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Jess + Moss—Clay Jeter—2011

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Jess gives Moss some privacy while he pees—one of the film's many poignant moments of intimacy

And now for something completely different

Jess + Moss was definitely the quirkiest selection I saw at the Little Rock Film Festival this year, but unlike a lot of other contemporary films with quirk, it had heart to back it up. It was as moving as Happy New Year, but for no damn good (sociopolitical) reason. It dealt in small emotions and small people, but it brought a grandeur to them all its own.

It’s the story of Jess—an 18 year old girl—and Moss—a 12 year old boy. They live in rural America, hang out on an old tobacco farm, and talk. Jess’s mother has left her, and Moss’s parents are dead. The movie has a very apocalyptic atmosphere. We really only see the two characters—except in one obvious flashback, and there’s a sense that these are the only two people left on Earth. The intimacy of the film was extremely painful. Jess listens to a tape her mother left her over and over, and Moss demands that she tell him the story of his parent’s deaths over and over in a mad attempt to prompt memories his infant brain never created. Both characters are trapped in existential hamster wheels, going over the details of their trauma without ever moving or changing.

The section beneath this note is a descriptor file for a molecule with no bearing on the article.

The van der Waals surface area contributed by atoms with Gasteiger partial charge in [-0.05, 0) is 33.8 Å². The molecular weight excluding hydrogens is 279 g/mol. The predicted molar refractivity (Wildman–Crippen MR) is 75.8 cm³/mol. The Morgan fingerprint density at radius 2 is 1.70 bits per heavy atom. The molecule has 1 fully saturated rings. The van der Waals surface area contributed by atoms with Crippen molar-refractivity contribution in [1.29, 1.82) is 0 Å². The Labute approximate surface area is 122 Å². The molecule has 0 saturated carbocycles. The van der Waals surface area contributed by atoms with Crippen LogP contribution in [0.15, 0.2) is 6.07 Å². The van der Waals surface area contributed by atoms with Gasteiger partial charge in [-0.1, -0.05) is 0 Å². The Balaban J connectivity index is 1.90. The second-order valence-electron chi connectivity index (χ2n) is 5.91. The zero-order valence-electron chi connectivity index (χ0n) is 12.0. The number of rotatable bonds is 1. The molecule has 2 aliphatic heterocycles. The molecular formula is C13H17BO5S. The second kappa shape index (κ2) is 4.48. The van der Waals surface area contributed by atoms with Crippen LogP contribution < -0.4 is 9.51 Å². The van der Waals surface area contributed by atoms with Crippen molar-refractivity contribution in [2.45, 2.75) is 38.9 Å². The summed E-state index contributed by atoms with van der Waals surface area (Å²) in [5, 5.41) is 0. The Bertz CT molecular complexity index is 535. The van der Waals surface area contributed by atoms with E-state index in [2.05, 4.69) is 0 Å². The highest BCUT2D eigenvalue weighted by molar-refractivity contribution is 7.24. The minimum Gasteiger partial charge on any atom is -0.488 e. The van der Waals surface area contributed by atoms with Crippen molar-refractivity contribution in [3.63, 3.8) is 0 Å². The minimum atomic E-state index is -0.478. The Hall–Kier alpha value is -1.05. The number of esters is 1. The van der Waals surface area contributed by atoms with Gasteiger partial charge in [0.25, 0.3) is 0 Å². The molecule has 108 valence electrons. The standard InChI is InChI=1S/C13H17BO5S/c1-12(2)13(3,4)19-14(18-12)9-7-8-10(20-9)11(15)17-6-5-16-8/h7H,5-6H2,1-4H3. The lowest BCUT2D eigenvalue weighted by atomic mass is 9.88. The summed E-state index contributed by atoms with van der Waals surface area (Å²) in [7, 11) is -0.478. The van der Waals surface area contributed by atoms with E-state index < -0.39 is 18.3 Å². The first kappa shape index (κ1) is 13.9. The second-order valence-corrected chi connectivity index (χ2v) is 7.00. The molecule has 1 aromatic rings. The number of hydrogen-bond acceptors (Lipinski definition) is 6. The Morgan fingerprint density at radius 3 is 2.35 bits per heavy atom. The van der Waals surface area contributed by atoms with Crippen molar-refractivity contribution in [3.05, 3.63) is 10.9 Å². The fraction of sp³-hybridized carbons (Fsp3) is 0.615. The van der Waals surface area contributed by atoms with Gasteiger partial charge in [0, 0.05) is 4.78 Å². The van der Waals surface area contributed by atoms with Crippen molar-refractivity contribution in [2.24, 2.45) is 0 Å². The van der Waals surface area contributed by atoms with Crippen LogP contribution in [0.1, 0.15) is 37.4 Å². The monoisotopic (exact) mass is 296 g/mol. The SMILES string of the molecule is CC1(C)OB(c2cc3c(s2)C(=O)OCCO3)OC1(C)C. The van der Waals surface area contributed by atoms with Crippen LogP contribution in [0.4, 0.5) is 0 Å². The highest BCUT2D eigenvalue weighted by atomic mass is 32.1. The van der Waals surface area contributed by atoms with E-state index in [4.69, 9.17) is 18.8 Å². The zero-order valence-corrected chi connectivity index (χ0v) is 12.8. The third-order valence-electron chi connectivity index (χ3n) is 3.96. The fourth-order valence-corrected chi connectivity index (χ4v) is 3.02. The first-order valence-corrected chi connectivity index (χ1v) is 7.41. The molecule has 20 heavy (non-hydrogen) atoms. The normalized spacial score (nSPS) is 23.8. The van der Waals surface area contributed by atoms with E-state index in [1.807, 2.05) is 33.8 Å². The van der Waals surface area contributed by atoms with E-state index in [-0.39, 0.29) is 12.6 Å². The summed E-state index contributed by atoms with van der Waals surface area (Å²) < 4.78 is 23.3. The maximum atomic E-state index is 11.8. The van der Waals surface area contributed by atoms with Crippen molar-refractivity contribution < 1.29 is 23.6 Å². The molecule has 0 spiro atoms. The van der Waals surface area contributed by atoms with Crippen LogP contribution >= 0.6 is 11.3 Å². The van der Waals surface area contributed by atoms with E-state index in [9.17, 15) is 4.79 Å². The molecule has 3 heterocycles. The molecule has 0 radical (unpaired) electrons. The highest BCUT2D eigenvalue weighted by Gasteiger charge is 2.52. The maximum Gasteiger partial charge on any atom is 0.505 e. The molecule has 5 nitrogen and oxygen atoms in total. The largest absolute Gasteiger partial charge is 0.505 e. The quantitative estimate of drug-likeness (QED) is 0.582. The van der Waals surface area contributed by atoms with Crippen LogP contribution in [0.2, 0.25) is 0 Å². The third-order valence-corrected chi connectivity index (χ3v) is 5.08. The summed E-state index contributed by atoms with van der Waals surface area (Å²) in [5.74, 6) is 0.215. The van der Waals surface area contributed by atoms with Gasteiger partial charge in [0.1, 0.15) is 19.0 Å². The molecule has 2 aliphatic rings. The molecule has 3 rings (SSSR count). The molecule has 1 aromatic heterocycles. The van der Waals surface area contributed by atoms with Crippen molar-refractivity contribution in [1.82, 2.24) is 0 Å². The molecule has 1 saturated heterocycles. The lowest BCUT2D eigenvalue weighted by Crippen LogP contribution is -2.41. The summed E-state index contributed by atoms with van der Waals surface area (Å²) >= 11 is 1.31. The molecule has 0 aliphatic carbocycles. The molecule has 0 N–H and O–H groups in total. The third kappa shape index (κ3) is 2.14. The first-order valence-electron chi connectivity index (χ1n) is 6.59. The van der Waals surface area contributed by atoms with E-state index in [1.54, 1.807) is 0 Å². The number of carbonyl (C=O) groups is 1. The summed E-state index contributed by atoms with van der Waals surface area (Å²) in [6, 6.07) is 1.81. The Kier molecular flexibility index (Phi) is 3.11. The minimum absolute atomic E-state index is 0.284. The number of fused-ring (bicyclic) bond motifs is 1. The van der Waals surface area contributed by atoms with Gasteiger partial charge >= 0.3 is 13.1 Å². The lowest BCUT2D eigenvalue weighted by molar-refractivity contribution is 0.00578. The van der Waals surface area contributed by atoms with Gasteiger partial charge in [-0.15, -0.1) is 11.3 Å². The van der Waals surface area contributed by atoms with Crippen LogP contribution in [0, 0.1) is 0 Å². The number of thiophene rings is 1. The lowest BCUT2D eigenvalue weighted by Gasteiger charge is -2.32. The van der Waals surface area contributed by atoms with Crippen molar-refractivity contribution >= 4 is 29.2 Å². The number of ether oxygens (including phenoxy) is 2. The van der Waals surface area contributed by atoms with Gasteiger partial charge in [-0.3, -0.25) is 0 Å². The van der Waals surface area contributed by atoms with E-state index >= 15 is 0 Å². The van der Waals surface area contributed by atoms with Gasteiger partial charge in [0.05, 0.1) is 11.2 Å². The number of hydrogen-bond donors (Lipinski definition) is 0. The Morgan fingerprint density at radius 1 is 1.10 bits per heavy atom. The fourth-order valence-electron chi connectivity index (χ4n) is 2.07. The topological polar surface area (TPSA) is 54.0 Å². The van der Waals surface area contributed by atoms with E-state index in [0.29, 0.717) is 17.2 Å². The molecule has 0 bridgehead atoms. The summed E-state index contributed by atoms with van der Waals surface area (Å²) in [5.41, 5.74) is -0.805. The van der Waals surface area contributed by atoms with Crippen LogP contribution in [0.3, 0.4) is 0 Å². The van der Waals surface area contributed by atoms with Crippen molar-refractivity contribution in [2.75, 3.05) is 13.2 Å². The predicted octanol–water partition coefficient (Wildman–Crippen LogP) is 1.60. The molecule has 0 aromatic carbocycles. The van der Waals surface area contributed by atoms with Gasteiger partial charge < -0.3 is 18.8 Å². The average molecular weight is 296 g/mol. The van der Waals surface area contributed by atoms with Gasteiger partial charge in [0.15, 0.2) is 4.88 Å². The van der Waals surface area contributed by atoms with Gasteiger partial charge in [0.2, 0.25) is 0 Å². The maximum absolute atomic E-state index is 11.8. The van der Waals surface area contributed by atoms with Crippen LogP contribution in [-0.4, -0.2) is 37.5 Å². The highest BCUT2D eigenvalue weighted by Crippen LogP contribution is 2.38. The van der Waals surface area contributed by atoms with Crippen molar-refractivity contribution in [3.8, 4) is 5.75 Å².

Audiotapes play a huge role in the film—Jess listens to one of her mother, makes them for Moss, and Moss has a cheesy self-help audiobook called "Megamemory." The focus on analog tapes reflects the film's main obsessions: nostalgia, regret, and loss.

An experiement with purpose

Part of the beauty of Jess + Moss is in its experimental nature, but unlike much so-called experimental cinema, this involved an actual experiment. The film’s director Clay Jeter works primarily as a cinematographer, and over the course of his career he accumulated film stocks of varying degrees of antiquity. He chose to shoot Jess + Moss on over “thirty different 16-mm film stocks—some as much as a quarter-century old.” Jeter wasn’t sure many of these stocks would even work; not only do they work, they’re beautiful.

The interiors are cluttered and depressing, but when the pair venture out, the world around them, even in its inane details, looks so beautiful as to suggest a hope of transcending their circumstances.—Michael Dunaway

Jeter splits camera duties with Will Basanta, and together they weave a gorgeous, color-laden montage that’s overwhelming to the senses. Sudden changes in saturation, grain, and texture signal shifts in mood. Slow motion, reverse footage, repetition, and extreme compositions create a surreal hollow of broken frames and broken homes.

The experiment extends beyond the film’s aesthetics and into its themes. In the Q&A after the screening, the director talked about the similarities between memory and analog mediums like film. Each time you project film it decays. In the 1980s Scorsese was heavily involved in efforts to preserve classic films, because over time the color—and eventually the entire image—fades away.

In this shot, the older film stock gives Jess a holy aura.